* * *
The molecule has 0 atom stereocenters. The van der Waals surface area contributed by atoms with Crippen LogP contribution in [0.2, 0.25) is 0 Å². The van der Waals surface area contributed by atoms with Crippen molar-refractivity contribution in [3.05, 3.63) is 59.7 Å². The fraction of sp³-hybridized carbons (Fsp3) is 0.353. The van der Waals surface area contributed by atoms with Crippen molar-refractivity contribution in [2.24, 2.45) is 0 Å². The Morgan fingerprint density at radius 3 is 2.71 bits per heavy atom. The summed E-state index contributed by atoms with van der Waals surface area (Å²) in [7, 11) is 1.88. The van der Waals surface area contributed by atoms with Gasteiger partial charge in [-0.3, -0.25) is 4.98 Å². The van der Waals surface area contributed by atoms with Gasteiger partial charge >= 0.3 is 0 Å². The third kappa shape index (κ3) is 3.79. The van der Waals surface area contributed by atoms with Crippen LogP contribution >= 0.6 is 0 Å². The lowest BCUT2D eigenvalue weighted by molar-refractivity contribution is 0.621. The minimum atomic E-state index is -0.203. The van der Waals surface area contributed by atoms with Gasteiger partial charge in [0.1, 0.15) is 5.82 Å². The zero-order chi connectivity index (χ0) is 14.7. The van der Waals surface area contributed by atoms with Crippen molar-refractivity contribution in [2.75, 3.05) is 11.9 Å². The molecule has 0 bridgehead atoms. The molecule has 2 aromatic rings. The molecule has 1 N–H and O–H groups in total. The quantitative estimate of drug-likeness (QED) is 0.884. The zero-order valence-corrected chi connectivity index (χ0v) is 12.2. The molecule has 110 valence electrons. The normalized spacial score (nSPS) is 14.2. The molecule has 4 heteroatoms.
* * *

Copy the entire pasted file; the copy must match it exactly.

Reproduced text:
The molecule has 0 atom stereocenters. The van der Waals surface area contributed by atoms with Crippen LogP contribution in [0.2, 0.25) is 0 Å². The van der Waals surface area contributed by atoms with Crippen molar-refractivity contribution in [3.05, 3.63) is 59.7 Å². The fraction of sp³-hybridized carbons (Fsp3) is 0.353. The van der Waals surface area contributed by atoms with Crippen molar-refractivity contribution in [2.24, 2.45) is 0 Å². The Morgan fingerprint density at radius 3 is 2.71 bits per heavy atom. The summed E-state index contributed by atoms with van der Waals surface area (Å²) in [7, 11) is 1.88. The van der Waals surface area contributed by atoms with Gasteiger partial charge in [-0.3, -0.25) is 4.98 Å². The van der Waals surface area contributed by atoms with Gasteiger partial charge >= 0.3 is 0 Å². The third kappa shape index (κ3) is 3.79. The van der Waals surface area contributed by atoms with Crippen LogP contribution >= 0.6 is 0 Å². The lowest BCUT2D eigenvalue weighted by molar-refractivity contribution is 0.621. The minimum atomic E-state index is -0.203. The van der Waals surface area contributed by atoms with Gasteiger partial charge in [0.1, 0.15) is 5.82 Å². The zero-order chi connectivity index (χ0) is 14.7. The van der Waals surface area contributed by atoms with Crippen molar-refractivity contribution in [2.75, 3.05) is 11.9 Å². The molecule has 0 bridgehead atoms. The molecule has 2 aromatic rings. The molecule has 1 N–H and O–H groups in total. The quantitative estimate of drug-likeness (QED) is 0.884. The zero-order valence-corrected chi connectivity index (χ0v) is 12.2. The molecule has 110 valence electrons. The normalized spacial score (nSPS) is 14.2. The molecule has 4 heteroatoms.